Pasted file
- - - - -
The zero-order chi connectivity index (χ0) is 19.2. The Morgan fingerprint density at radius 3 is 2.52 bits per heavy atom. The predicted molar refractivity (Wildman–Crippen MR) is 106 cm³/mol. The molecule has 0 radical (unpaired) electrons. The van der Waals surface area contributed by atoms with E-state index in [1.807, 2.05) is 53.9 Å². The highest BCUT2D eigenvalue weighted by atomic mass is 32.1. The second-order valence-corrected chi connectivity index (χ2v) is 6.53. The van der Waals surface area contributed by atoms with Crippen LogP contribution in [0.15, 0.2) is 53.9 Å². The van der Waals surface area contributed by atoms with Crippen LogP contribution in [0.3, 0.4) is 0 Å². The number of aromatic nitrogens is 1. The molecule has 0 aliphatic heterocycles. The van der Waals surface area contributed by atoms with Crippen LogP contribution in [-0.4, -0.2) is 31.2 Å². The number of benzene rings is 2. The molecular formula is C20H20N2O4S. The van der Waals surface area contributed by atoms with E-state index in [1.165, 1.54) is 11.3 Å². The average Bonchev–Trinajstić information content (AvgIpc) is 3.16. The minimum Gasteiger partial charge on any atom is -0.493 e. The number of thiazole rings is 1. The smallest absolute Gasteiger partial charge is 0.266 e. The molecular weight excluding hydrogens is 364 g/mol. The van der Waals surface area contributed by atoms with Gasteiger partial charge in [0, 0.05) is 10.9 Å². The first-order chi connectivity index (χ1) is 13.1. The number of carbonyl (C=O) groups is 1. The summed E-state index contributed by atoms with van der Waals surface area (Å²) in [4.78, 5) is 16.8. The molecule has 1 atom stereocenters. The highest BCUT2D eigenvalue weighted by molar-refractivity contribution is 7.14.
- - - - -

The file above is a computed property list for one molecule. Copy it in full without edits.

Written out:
The zero-order chi connectivity index (χ0) is 19.2. The Morgan fingerprint density at radius 3 is 2.52 bits per heavy atom. The predicted molar refractivity (Wildman–Crippen MR) is 106 cm³/mol. The molecule has 0 radical (unpaired) electrons. The van der Waals surface area contributed by atoms with E-state index in [1.807, 2.05) is 53.9 Å². The highest BCUT2D eigenvalue weighted by atomic mass is 32.1. The second-order valence-corrected chi connectivity index (χ2v) is 6.53. The van der Waals surface area contributed by atoms with Crippen LogP contribution in [0.15, 0.2) is 53.9 Å². The van der Waals surface area contributed by atoms with Crippen LogP contribution in [0.3, 0.4) is 0 Å². The number of aromatic nitrogens is 1. The molecule has 0 aliphatic heterocycles. The van der Waals surface area contributed by atoms with Crippen LogP contribution in [-0.4, -0.2) is 31.2 Å². The number of benzene rings is 2. The molecular formula is C20H20N2O4S. The van der Waals surface area contributed by atoms with E-state index in [1.165, 1.54) is 11.3 Å². The average Bonchev–Trinajstić information content (AvgIpc) is 3.16. The minimum Gasteiger partial charge on any atom is -0.493 e. The number of thiazole rings is 1. The smallest absolute Gasteiger partial charge is 0.266 e. The molecular weight excluding hydrogens is 364 g/mol. The van der Waals surface area contributed by atoms with Gasteiger partial charge in [0, 0.05) is 10.9 Å². The first-order chi connectivity index (χ1) is 13.1. The number of carbonyl (C=O) groups is 1. The summed E-state index contributed by atoms with van der Waals surface area (Å²) in [4.78, 5) is 16.8. The molecule has 1 atom stereocenters. The highest BCUT2D eigenvalue weighted by molar-refractivity contribution is 7.14.